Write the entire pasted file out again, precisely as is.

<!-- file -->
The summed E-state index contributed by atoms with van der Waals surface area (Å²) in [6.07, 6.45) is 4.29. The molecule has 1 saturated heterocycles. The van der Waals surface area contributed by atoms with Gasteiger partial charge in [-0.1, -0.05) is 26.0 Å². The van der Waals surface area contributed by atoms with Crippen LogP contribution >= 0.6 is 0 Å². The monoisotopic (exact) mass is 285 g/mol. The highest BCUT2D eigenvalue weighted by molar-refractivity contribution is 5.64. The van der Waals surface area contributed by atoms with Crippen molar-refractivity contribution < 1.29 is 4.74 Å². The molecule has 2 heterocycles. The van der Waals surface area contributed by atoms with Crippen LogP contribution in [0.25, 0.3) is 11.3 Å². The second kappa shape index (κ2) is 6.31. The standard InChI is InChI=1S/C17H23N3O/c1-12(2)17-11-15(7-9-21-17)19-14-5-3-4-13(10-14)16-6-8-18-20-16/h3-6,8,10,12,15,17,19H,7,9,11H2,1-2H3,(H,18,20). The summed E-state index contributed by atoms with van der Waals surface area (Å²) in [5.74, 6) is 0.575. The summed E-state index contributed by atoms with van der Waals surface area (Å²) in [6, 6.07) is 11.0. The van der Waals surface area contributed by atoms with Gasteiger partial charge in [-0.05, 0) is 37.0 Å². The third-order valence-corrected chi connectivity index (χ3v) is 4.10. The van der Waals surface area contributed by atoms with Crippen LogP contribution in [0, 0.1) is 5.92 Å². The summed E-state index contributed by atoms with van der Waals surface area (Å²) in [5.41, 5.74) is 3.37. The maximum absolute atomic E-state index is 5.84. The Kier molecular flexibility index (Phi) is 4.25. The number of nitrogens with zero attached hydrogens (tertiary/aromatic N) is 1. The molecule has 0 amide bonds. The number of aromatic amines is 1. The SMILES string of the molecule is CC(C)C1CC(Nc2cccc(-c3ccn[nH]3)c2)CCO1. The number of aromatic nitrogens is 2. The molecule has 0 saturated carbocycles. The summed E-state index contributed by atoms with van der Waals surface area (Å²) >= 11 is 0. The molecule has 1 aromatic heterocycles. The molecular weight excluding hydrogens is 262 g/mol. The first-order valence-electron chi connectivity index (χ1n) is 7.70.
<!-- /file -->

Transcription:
The summed E-state index contributed by atoms with van der Waals surface area (Å²) in [6.07, 6.45) is 4.29. The molecule has 1 saturated heterocycles. The van der Waals surface area contributed by atoms with Gasteiger partial charge in [-0.1, -0.05) is 26.0 Å². The van der Waals surface area contributed by atoms with Crippen LogP contribution >= 0.6 is 0 Å². The monoisotopic (exact) mass is 285 g/mol. The highest BCUT2D eigenvalue weighted by molar-refractivity contribution is 5.64. The van der Waals surface area contributed by atoms with Crippen molar-refractivity contribution < 1.29 is 4.74 Å². The molecule has 2 heterocycles. The van der Waals surface area contributed by atoms with Crippen LogP contribution in [0.25, 0.3) is 11.3 Å². The second kappa shape index (κ2) is 6.31. The standard InChI is InChI=1S/C17H23N3O/c1-12(2)17-11-15(7-9-21-17)19-14-5-3-4-13(10-14)16-6-8-18-20-16/h3-6,8,10,12,15,17,19H,7,9,11H2,1-2H3,(H,18,20). The summed E-state index contributed by atoms with van der Waals surface area (Å²) in [5.74, 6) is 0.575. The summed E-state index contributed by atoms with van der Waals surface area (Å²) in [6, 6.07) is 11.0. The van der Waals surface area contributed by atoms with Gasteiger partial charge in [-0.05, 0) is 37.0 Å². The third-order valence-corrected chi connectivity index (χ3v) is 4.10. The van der Waals surface area contributed by atoms with Crippen LogP contribution in [0, 0.1) is 5.92 Å². The summed E-state index contributed by atoms with van der Waals surface area (Å²) in [5.41, 5.74) is 3.37. The maximum absolute atomic E-state index is 5.84. The Kier molecular flexibility index (Phi) is 4.25. The number of nitrogens with zero attached hydrogens (tertiary/aromatic N) is 1. The molecule has 0 amide bonds. The number of aromatic amines is 1. The SMILES string of the molecule is CC(C)C1CC(Nc2cccc(-c3ccn[nH]3)c2)CCO1. The number of aromatic nitrogens is 2. The molecule has 0 saturated carbocycles. The summed E-state index contributed by atoms with van der Waals surface area (Å²) >= 11 is 0. The molecule has 1 aromatic heterocycles. The molecular weight excluding hydrogens is 262 g/mol. The first-order valence-electron chi connectivity index (χ1n) is 7.70.